“I said, ‘No — that sounds terrible.’ All my old shows were made for an audience that could attend, and I didn’t want to retrofit a show into something it isn’t,” she said. “It would highlight what we don’t have. I felt like I wanted to make something that moves us forward, that uses what we have, rather than long for something we don’t have.

“I said, ‘I want to make a movie about theater, and I want to film it in your beautiful, glorious main-stage theater space.’”

The result is “Feel Better,” for which Gogerty, 45, donned three hats: writer, actor and director, filmed with a complete crew over the Labor Day weekend, including local filmmaker Adam Orton.

The one-act, 45-minute show asks, “How do we feel better when everything feels so bad? That’s what it’s about, at the end of the day, because that’s what’s on my mind, and that’s what’s on the mind of everybody I know,” Gogerty said. “We’re all so stressed, we’re all so on alert from invisible threats, that it’s exhausting. I find things that I used to enjoy, I’m having difficulty concentrating on.”

That’s why she kept the screenplay short.


“It’s about a comedian, Megan Gogerty, helpfully played by me, going to Theatre Cedar Rapids to make a movie in an attempt to distract her audience from the horrors of the world — only to discover she can’t distract herself from those horrors,” she said.

“It’s all about this present moment, and how are we going to get through this present moment? It uses the theater as a metaphor for our present isolation. We can’t gather, so one of the tools we use to feel better is community. Thanksgiving is my favorite holiday because we all get together — that feeling of togetherness, and how do we achieve that when we can’t get together?”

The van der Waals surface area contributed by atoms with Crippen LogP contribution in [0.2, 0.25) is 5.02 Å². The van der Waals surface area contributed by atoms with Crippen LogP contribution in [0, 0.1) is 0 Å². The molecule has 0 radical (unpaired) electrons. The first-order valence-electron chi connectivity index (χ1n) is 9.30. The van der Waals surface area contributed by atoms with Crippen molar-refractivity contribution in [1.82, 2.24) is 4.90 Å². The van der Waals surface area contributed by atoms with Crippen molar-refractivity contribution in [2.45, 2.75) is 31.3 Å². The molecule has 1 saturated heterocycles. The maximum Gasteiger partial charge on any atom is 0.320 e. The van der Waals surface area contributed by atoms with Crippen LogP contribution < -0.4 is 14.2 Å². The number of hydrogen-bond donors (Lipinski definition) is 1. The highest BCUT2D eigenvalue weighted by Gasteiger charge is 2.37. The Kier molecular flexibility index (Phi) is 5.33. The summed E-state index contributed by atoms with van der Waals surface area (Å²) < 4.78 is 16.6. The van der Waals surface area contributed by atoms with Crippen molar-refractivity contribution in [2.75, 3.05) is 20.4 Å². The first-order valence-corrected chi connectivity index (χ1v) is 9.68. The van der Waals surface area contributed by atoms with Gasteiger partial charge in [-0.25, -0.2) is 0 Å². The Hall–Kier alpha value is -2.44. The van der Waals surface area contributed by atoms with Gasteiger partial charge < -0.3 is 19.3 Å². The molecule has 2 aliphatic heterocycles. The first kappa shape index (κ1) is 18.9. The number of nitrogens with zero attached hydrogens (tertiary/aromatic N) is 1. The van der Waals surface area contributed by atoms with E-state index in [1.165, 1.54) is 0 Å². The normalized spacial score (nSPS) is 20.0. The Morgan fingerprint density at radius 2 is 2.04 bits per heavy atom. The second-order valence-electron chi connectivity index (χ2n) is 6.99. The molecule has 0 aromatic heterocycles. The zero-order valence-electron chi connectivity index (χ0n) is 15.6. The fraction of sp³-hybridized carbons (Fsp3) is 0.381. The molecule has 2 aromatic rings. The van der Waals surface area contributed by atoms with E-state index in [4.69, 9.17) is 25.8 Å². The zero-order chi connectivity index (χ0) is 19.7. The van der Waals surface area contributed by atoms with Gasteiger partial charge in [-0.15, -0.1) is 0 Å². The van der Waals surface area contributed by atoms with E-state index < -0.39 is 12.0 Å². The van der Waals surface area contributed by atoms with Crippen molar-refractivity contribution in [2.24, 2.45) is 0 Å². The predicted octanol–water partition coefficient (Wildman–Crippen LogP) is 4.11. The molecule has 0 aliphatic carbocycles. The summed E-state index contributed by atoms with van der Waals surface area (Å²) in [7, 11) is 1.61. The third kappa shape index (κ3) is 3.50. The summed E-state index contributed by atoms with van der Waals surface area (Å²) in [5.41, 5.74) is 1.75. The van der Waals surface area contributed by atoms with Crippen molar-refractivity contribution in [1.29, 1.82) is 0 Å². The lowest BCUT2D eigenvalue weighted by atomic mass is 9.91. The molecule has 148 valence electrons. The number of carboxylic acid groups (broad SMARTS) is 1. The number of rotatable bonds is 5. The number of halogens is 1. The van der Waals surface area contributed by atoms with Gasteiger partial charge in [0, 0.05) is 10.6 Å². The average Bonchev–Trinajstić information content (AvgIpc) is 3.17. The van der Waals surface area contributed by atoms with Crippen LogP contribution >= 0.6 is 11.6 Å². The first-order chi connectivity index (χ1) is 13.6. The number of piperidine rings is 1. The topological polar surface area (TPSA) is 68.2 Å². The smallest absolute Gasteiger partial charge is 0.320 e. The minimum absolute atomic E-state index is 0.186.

And while it’s a comedy from the playwright who currently is teaching a stand-up comedy class at the University of Iowa, “it also has some stuff on its mind.”

“I feel better when people tell me the truth,” she said. “And I think part of what’s difficult about this moment, is that so many people are invested in downplaying the threat, in not telling us the truth, in hiding what we can see with our own eyes, and that’s part of what has made it so crazy.”

However, there’s one truth she can’t hide from, and another she discovered along the way — her joy in making a film and in directing.

“I never wanted to make a film — ever. That was never an ambition that I ever had,” she said. “It was such a joy making it. It was so fun and it was so challenging in the best ways, and I’m really proud of what we have created, me and the crew. I just might make another one — I loved doing it so much.

“The hardest part though, is having to confront the reality of what you look like on camera. The pandemic has not prepared me for the reality of my exterior.”

Comments: (319) 368-8508; [email protected]

How to watch

• What: Virtual theater productions


• City Circle Acting Company: “Songs for a New World,” streaming at 7:30 p.m. Friday and Saturday, $12 to $17 at (319) 248-9370, email [email protected] or online at

• Theatre Cedar Rapids: Megan Gogerty in “Feel Better,” streaming at 7:30 p.m. Friday and Saturday, $25 at (319) 366-8591, email [email protected] or online at